wget  --no-certification-check –O /dev/null https://<MirrorServer-IP-or-Name>/example.ovf
    The first time the command is run the file example.ovf will be fetched from the published content library and copied in some folder within the cache path proxy_cache_path. The second time, there should not be any network traffic between the mirror server and the vCenter hosting the published library as the file will be served from the cache.
  4. Sync library content through mirror server. Create a new subscribed library using the New Library Wizard from the vSphere Web Client. Copy the published library URL in the Subscription URL box and replace the vCenter IP or host name with the mirror server IP or host name (see Figure 5). Then complete the rest of the steps for creating a new library as usual.



Figure 5. Configuring a Subscribed Library with a Mirror Server


Note: If the network environment is trusted, a simple HTTP proxy can be used instead of HTTPS proxy in order to improve data transfer performance by avoiding unnecessary data encryption/decryption.

How to Efficiently Synchronize, Import and Export Content in VMware vSphere Content Library

By Joanna Guan and Davide Bergamasco

In a prior post we assessed the performance of VMware vSphere Content Library, focusing on the instantiation of a virtual machine from an existing library.  We considered various scenarios and provided virtual infrastructure administrators with some guidelines about the selection of the most efficient storage backing based on a cost/performance trade-off. In this post we focus on another Content Library operation, namely Synchronization, with the goal of providing similar guidelines. We also cover two Content Library maintenance operations, Import and Export.

Library Synchronization

Once a library is created and published, its content can be shared between different vCenter Servers. This is achieved through the synchronization operation, which clones a published library by downloading all the content to a subscribed library. Multiple scenarios exist based on the vCenter Server connectivity and backing storage configurations. Each scenario will be discussed in detail in the following sections after a brief description of the experimental testbed.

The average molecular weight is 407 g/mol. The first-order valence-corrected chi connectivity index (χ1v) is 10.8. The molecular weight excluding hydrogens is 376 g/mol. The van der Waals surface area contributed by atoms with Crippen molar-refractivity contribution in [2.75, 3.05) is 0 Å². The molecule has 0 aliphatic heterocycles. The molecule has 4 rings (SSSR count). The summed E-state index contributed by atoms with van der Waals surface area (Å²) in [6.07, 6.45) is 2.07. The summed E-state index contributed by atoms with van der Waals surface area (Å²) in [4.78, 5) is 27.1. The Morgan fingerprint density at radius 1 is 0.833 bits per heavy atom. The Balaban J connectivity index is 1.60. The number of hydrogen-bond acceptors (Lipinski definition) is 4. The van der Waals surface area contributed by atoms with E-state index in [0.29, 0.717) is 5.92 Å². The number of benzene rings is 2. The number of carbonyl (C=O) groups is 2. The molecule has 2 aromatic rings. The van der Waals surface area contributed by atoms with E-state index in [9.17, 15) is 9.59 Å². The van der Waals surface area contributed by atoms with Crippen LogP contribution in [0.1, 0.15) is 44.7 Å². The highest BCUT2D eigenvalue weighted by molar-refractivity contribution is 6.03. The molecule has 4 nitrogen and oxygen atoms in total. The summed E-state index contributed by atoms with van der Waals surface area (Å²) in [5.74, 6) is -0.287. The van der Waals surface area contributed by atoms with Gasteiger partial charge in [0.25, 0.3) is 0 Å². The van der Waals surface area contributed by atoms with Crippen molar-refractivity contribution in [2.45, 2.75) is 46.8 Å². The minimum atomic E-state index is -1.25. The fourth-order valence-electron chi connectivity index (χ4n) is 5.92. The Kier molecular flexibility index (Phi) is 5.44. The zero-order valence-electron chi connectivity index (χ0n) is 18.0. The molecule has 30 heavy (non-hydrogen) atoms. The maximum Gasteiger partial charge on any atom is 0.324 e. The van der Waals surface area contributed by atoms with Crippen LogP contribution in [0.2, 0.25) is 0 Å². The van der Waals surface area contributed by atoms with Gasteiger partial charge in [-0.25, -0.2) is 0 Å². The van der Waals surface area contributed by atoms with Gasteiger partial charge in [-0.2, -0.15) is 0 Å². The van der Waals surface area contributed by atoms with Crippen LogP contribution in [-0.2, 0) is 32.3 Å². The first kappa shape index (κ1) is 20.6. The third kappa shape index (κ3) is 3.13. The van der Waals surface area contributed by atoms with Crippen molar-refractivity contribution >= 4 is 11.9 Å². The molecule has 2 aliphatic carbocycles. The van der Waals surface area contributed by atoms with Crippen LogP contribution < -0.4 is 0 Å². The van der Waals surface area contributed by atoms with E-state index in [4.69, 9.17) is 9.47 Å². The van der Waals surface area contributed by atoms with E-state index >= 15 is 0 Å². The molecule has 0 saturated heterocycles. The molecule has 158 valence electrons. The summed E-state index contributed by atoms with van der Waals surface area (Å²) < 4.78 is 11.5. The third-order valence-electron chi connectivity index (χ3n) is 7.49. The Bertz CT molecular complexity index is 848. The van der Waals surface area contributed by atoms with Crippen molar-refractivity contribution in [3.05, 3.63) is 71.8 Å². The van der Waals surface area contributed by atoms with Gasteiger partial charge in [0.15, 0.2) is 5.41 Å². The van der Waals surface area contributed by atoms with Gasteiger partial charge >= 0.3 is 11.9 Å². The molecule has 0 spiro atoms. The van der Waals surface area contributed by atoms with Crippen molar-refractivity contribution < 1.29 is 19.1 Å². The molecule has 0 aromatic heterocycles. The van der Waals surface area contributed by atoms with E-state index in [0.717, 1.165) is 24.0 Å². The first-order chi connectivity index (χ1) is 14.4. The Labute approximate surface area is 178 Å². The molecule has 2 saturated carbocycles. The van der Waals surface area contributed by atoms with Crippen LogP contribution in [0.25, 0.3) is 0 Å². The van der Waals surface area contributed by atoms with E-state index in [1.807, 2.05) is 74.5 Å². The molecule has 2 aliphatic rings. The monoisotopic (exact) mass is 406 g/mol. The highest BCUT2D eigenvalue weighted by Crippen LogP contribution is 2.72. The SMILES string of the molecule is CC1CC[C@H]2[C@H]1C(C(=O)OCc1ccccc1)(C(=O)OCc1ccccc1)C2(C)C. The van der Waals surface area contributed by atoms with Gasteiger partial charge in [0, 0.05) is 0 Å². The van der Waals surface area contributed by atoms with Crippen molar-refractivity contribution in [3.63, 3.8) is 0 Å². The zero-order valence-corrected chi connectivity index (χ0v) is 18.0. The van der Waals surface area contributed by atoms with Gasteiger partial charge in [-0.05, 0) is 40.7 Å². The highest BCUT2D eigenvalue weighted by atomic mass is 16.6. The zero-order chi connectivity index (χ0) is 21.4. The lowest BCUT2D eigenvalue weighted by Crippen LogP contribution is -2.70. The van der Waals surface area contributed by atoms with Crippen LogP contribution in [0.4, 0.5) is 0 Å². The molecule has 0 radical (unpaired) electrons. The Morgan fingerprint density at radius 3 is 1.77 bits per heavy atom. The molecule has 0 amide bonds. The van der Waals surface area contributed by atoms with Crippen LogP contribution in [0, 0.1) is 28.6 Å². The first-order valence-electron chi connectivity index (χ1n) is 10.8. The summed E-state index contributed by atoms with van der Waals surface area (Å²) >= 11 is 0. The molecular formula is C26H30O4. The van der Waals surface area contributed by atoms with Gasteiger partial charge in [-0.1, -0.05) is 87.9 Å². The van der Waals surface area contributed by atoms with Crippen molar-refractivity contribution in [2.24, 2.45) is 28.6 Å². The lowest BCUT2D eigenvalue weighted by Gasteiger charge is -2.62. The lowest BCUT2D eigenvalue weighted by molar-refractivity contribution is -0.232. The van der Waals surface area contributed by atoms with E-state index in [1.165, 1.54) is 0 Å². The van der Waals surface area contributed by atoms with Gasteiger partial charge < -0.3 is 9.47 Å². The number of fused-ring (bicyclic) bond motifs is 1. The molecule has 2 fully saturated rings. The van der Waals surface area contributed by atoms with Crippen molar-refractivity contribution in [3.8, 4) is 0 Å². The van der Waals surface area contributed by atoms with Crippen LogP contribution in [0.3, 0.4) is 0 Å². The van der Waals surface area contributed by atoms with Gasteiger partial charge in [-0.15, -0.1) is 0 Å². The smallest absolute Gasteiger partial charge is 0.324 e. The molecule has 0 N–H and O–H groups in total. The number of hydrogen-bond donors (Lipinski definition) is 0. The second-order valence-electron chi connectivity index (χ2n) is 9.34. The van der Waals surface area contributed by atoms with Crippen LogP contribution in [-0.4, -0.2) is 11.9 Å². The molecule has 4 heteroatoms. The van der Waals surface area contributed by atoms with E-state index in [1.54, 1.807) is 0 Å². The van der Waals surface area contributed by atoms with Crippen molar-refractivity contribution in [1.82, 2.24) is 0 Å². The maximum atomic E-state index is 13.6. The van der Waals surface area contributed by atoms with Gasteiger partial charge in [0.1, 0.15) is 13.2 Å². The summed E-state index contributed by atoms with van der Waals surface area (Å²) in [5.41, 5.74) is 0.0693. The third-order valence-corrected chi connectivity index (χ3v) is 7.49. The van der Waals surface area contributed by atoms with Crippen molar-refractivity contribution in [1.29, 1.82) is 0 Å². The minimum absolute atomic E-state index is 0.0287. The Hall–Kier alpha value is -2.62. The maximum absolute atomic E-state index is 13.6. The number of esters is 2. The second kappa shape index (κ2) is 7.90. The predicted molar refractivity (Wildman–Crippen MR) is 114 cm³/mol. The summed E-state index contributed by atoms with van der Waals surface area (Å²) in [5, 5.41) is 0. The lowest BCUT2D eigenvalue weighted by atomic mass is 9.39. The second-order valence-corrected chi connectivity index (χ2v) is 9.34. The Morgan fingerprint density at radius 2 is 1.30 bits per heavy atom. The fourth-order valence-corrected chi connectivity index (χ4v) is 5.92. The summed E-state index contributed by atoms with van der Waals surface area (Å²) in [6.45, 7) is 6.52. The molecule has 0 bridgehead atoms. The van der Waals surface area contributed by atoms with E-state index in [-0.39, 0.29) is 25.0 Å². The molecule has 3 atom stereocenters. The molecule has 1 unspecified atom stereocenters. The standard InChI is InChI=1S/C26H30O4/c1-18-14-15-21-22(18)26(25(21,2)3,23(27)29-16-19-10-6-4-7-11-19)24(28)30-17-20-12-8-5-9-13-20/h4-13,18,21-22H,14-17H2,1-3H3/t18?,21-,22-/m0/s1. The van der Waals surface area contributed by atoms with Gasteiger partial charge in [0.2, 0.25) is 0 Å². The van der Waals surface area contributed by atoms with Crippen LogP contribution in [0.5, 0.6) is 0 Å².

Experimental Testbed

For our experiments we used a total of four ESXi hosts: two for the vCenter Server appliances (one for the published library and a second for the subscribed library) and two to provide the datastore backing for the libraries. These two hosts are separately managed by each vCenter server. The following table summarizes the hardware and software specifications of the test bed.


ESXi Hosts running vCenter Server Appliance
    Dell PowerEdge R910 server
         CPUs Four6-core Intel® Xeon® E7530  @1.87 GHz, Hyper-Threading enabled.
         Memory 80GB
    Virtualization Platform VMware vSphere 6.0. (RTM build # 2494585)
         VM Configuration VMware vCenter Sever Appliance 6.0 (RTM build # 2559277)/16 vCPU and 32GB RAM
ESXi Hosts Providing Datatastore Backing
    Dell PowerEdge R610 server
         CPUs Two 4-core Intel® Xeon® E5530 @2.40 GHz, Hyper-Threading enabled.
         Memory 32GB
    Virtualization Platform VMware vSphere 6.0 (RTM build # 2494585)
    Storage Adapter QLogic ISP2532 DualPort 8Gb Fibre Channel HBA
    Network Adapters QLogicNetXtreme II BCM5709 1000Base-T (Data Rate: 1Gbps)Intel Corporation 82599EB 10-Gigabit SFI/SFP+ (Data Rate:10Gbps)
Storage Array
     EMC VNX5700 Storage Array exposing two 20-disk RAID-5 LUNS with a capacity of 12TB each

Single-item Library Synchronization

When multiple vCenter Servers are part of the same SSO domain they can be managed as a single entity. This feature is called Enhanced Linked Mode (see this post for a discussion on how to configure Enhanced Linked Mode). In an environment where Enhanced Linked Mode is available, the contents of a published library residing under one vCenter Server can be synched to a subscribed library residing under another vCenter server by directly copying the files from the source datastore to the destination datastore (this is possible provided that the ESXi hosts connected to those datastores have direct network connectivity).